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Science of Collaboratories
Workshops : Comparative Investigation : Final Summary


Collaboratories, according to William Wulf in a 1989 NRC Report are centers "without walls, in which the nation's researchers can perform their research without regard to geographical location." Today in the Science of Collaboratories (SOC) project, we have redefined the concept to have more specific components. A collaboratory is "an organizational entity that spans distance, supports rich and recurring human interaction oriented to a common research area, and provides access to data sources, artifacts and tools required to accomplish research tasks."

A number of collaboratory projects have been developed since then, each one nearly independent of the other. Since these projects are expensive, it is important to take stock of the collection of collaboratories to date and collect lessons learned, in order to develop principles that will ensure more success in the future. The specific goals of the SOC project are to:

  1. Perform a comparative analysis of collaboratory projects through invitational workshops that bring together collaboratory researchers from around the world,
  2. Develop of a Collaboratory Knowledge Base which includes technical and social data and detailed findings from existing collaboratory projects,
  3. Develop general principles and design methods with broad community participation, and
  4. Test these principles on new collaboratories. There are many projects that are still active or in early start up phases, that will be helpful in validating and refining our findings.

There were two previous workshops. The first was on the social and organizational issues pertaining to collaboratories (June 4-5, 2001). One of the extensive discussions surrounded the refinement of the definition of a collaboratory, resulting in the definition above. We also spent considerable time considering how to measure the success of collaboratories. Of course success can come at a number of different levels including "collaboratories have totally revolutionized a particular field" or "some efficiencies were obtained, or some things happened more quickly than would have otherwise, or some different types of collaboration emerged, or certain people worked together who wouldn't have worked together otherwise". Although likely no current collaboratory has yet revolutionized their field, there are many success stories. A third major discussion highlighted the social and organizational processes at play within and surrounding a collaboratory's formation, use and evaluation. We believe that these are at least as important as the technical issues, as the social and organizational issues play a big role in whether collaboratories work or not. (Social Underpinnings workshop report)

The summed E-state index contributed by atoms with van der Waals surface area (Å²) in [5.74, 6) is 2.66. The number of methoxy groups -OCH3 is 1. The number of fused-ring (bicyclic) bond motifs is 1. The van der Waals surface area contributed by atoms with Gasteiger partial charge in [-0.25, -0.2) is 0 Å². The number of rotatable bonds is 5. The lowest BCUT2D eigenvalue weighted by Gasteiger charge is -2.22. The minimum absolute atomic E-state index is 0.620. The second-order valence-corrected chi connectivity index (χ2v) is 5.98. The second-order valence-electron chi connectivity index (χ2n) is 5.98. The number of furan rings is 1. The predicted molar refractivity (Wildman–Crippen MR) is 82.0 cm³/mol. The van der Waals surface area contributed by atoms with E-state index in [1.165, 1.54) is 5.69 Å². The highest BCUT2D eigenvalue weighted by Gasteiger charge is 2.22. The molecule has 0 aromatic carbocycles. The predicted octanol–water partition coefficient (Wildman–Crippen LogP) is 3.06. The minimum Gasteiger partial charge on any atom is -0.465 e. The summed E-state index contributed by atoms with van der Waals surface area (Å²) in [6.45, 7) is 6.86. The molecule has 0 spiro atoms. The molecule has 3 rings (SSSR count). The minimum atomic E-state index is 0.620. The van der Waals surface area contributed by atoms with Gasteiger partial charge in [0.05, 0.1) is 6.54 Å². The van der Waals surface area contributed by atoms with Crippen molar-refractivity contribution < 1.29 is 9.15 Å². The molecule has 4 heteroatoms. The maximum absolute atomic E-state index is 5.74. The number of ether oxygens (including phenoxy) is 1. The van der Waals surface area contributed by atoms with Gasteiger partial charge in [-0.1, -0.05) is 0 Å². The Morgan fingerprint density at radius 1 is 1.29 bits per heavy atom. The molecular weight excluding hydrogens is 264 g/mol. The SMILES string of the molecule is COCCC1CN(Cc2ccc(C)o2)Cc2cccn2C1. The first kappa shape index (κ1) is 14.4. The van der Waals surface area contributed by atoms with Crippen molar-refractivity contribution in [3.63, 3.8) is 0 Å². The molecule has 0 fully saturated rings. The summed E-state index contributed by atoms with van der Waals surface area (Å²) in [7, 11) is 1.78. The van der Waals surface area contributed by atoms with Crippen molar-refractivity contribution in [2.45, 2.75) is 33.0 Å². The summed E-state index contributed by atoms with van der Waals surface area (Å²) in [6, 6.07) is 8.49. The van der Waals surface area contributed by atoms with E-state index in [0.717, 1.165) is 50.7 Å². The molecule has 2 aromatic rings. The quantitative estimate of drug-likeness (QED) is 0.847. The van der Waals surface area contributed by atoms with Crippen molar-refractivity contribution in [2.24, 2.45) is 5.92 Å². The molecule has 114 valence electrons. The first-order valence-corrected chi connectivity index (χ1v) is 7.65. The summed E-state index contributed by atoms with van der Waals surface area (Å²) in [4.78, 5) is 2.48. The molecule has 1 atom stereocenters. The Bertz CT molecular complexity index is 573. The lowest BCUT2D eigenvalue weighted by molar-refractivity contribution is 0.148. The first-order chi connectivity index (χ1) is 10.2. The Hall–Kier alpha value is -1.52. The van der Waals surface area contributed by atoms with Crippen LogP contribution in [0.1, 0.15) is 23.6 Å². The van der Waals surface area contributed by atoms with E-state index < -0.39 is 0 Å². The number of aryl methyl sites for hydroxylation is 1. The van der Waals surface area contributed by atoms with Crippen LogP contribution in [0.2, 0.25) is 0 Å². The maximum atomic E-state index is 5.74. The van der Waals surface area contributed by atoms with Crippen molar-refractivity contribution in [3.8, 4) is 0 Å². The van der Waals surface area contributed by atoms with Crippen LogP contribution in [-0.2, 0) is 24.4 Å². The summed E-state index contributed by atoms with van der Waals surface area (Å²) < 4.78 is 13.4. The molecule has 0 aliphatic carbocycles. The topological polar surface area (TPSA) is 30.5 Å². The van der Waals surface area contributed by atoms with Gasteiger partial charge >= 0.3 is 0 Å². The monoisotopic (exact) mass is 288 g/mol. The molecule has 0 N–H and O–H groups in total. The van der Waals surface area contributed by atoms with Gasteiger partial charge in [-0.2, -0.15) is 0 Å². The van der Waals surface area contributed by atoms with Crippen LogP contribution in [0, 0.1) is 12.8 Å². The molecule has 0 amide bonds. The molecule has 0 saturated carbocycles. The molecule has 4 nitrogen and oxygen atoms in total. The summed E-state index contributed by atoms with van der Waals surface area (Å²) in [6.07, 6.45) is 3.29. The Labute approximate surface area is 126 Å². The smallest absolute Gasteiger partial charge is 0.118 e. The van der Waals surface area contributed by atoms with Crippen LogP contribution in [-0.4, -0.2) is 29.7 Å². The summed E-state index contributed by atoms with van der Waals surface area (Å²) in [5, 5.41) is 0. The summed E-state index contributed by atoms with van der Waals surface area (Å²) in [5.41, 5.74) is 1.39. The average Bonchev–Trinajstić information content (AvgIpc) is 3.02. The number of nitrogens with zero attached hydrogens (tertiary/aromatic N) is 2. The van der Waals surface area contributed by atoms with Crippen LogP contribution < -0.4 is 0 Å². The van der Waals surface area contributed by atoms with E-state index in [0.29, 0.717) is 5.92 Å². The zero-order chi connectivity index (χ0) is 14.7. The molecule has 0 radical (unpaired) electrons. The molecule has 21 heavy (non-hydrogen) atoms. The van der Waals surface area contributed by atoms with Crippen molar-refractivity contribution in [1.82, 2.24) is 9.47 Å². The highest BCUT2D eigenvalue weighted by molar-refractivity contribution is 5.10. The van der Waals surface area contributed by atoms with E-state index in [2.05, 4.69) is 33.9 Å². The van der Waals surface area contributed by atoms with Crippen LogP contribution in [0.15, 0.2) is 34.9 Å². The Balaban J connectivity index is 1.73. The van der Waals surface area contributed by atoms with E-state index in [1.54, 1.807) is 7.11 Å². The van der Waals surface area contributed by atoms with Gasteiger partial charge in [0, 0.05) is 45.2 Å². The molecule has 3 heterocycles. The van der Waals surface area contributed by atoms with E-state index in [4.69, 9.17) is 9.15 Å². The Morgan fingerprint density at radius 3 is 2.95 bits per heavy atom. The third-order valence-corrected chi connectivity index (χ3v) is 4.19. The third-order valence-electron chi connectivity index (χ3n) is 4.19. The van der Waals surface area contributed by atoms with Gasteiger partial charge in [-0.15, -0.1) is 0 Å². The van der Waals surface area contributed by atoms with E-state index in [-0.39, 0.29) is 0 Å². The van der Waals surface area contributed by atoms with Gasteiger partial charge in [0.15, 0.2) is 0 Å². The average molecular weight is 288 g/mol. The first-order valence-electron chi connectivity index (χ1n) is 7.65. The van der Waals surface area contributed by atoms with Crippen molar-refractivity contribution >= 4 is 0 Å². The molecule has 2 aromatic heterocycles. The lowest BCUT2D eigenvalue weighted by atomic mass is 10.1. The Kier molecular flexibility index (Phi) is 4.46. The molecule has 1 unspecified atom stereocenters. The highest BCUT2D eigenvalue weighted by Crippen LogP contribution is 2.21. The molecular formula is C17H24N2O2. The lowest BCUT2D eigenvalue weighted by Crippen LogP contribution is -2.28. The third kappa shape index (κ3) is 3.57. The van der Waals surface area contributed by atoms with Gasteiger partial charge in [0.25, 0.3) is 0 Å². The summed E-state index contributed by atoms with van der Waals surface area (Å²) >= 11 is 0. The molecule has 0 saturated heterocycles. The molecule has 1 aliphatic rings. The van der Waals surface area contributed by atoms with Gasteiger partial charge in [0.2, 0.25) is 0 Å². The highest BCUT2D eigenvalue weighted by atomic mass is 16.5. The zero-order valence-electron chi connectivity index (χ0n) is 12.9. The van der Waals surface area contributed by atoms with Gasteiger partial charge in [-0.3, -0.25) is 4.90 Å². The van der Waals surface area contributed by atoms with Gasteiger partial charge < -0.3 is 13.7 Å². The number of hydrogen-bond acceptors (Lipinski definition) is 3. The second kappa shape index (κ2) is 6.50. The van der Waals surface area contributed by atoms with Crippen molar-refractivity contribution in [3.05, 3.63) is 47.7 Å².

The second SOC workshop addressed the technical issues surrounding collaboratories (July 19-20, 2001). During that gathering the group did an extensive survey of the tools and technologies used in collaboratories. There was also an elicitation of the capabilities needed by collaboratory users, and it finished off with a discussion on the technology issues facing collaboratories. (Technical Underpinnings workshop report)

The goals of the third workshop were to

  1. present the SOC researchers' empirical analysis of existing collaboratories, including both a broad overview and four in-depth analyses,
  2. review the two-part strategy in this investigation, and
  3. get feedback on our approach and future plans.

The empirical investigation has followed a two-part strategy. In the first part we are surveying collaboratories that have and do exist. We have collected a small standard set of facts about these collaboratories, summarizing each in what we call a "Collaboratory at a Glance," or C@G. (View the C@G report)

In the second part of the empirical analysis we have conducted focused, in-depth studies of a small number of selected collaboratories. Here we have collected a deeper analysis of more details involved in the development, management, technologies and social factors involved in the collaboratory.

In the case of the C@G, the information came from publications, websites, brief email and phone interviews. The "in-depth" studies involved more extensive investigation into the work processes of the collaboratories. We went out into the field and did interviews, talking to evaluators, developers and users.

    The four in-depth analyses included:
  1. Upper Atmospheric Research Collaboratory (UARC, 1992-1998)/Space Physics and Aeronomy Research Collaboratory (SPARC, 1998-2002)
  2. Great Lakes Regional Center for Aids Research (GLR CFAR)
  3. Bugscope
  4. Environmental Molecular Science Lab (EMSL)

Our final session was a discussion of cross-cutting themes raised by these in-depth investigations.

We invited to this workshop a selection of users, developers and/or evaluators from each of the four collaboratories to provide the group with further insight into and testimony on their collaboratories. We encouraged the participants to think about their evaluation of the SOC projects and the approach to its investigation.

For most of the sessions in this workshop, there was a presentation, commentary from some of the participants, several designated discussants, to get some discussion going about the topic, and then open discussion. We closed with a discussion of next steps. The links above take you to more detailed reports of the various sessions.

Workshop Organizers
     Tom Finholt
     Gary Olson
     Judy Olson
     Stephanie Teasley

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